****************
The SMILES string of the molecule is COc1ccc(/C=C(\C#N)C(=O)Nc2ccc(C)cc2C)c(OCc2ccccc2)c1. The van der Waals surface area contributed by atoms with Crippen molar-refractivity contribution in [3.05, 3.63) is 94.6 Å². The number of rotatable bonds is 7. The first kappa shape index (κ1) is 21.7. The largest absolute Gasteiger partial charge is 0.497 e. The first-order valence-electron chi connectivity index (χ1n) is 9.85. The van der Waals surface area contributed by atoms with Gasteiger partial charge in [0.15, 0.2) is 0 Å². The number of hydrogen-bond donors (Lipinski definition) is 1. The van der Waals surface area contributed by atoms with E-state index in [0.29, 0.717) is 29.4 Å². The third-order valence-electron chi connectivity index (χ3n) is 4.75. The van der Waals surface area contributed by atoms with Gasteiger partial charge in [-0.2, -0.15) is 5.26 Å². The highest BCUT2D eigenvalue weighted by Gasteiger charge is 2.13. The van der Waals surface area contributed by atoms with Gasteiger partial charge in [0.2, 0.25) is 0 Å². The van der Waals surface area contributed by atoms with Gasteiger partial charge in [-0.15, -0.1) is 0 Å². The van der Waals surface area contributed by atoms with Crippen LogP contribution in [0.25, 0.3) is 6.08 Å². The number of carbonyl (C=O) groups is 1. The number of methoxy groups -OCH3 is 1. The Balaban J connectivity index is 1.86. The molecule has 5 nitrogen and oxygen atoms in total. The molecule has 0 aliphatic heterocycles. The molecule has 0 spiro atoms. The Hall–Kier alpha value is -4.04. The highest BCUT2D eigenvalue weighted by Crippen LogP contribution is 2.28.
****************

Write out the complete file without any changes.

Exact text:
The SMILES string of the molecule is COc1ccc(/C=C(\C#N)C(=O)Nc2ccc(C)cc2C)c(OCc2ccccc2)c1. The van der Waals surface area contributed by atoms with Crippen molar-refractivity contribution in [3.05, 3.63) is 94.6 Å². The number of rotatable bonds is 7. The first kappa shape index (κ1) is 21.7. The largest absolute Gasteiger partial charge is 0.497 e. The first-order valence-electron chi connectivity index (χ1n) is 9.85. The van der Waals surface area contributed by atoms with Gasteiger partial charge in [0.15, 0.2) is 0 Å². The number of hydrogen-bond donors (Lipinski definition) is 1. The van der Waals surface area contributed by atoms with E-state index in [0.29, 0.717) is 29.4 Å². The third-order valence-electron chi connectivity index (χ3n) is 4.75. The van der Waals surface area contributed by atoms with Gasteiger partial charge in [-0.2, -0.15) is 5.26 Å². The highest BCUT2D eigenvalue weighted by Gasteiger charge is 2.13. The van der Waals surface area contributed by atoms with Gasteiger partial charge in [0.2, 0.25) is 0 Å². The van der Waals surface area contributed by atoms with Gasteiger partial charge in [-0.15, -0.1) is 0 Å². The van der Waals surface area contributed by atoms with Crippen LogP contribution in [0.25, 0.3) is 6.08 Å². The number of carbonyl (C=O) groups is 1. The number of methoxy groups -OCH3 is 1. The Balaban J connectivity index is 1.86. The molecule has 5 nitrogen and oxygen atoms in total. The molecule has 0 aliphatic heterocycles. The molecule has 0 spiro atoms. The Hall–Kier alpha value is -4.04. The highest BCUT2D eigenvalue weighted by Crippen LogP contribution is 2.28.